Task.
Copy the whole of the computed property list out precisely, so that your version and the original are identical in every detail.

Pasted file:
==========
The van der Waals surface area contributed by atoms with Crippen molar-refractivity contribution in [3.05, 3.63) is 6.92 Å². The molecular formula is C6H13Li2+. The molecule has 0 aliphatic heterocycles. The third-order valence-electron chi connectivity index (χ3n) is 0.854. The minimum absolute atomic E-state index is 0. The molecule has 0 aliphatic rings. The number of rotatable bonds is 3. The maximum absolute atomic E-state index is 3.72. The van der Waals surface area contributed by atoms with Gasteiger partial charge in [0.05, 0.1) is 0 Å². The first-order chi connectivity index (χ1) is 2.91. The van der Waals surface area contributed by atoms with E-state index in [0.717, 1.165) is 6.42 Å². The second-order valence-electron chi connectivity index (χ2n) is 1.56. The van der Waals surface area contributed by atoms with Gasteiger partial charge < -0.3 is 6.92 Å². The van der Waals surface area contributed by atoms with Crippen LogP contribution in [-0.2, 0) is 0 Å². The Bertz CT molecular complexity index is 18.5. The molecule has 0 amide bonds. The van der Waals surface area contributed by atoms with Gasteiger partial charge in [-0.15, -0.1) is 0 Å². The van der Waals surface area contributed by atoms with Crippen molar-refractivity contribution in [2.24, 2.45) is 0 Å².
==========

The van der Waals surface area contributed by atoms with Crippen molar-refractivity contribution in [3.05, 3.63) is 6.92 Å². The molecular formula is C6H13Li2+. The molecule has 0 aliphatic heterocycles. The third-order valence-electron chi connectivity index (χ3n) is 0.854. The minimum absolute atomic E-state index is 0. The molecule has 0 aliphatic rings. The number of rotatable bonds is 3. The maximum absolute atomic E-state index is 3.72. The van der Waals surface area contributed by atoms with Gasteiger partial charge in [0.05, 0.1) is 0 Å². The first-order chi connectivity index (χ1) is 2.91. The van der Waals surface area contributed by atoms with E-state index in [0.717, 1.165) is 6.42 Å². The second-order valence-electron chi connectivity index (χ2n) is 1.56. The van der Waals surface area contributed by atoms with Gasteiger partial charge < -0.3 is 6.92 Å². The van der Waals surface area contributed by atoms with Crippen LogP contribution in [-0.2, 0) is 0 Å². The Bertz CT molecular complexity index is 18.5. The molecule has 0 amide bonds. The van der Waals surface area contributed by atoms with Gasteiger partial charge in [-0.15, -0.1) is 0 Å². The van der Waals surface area contributed by atoms with Crippen molar-refractivity contribution in [2.24, 2.45) is 0 Å².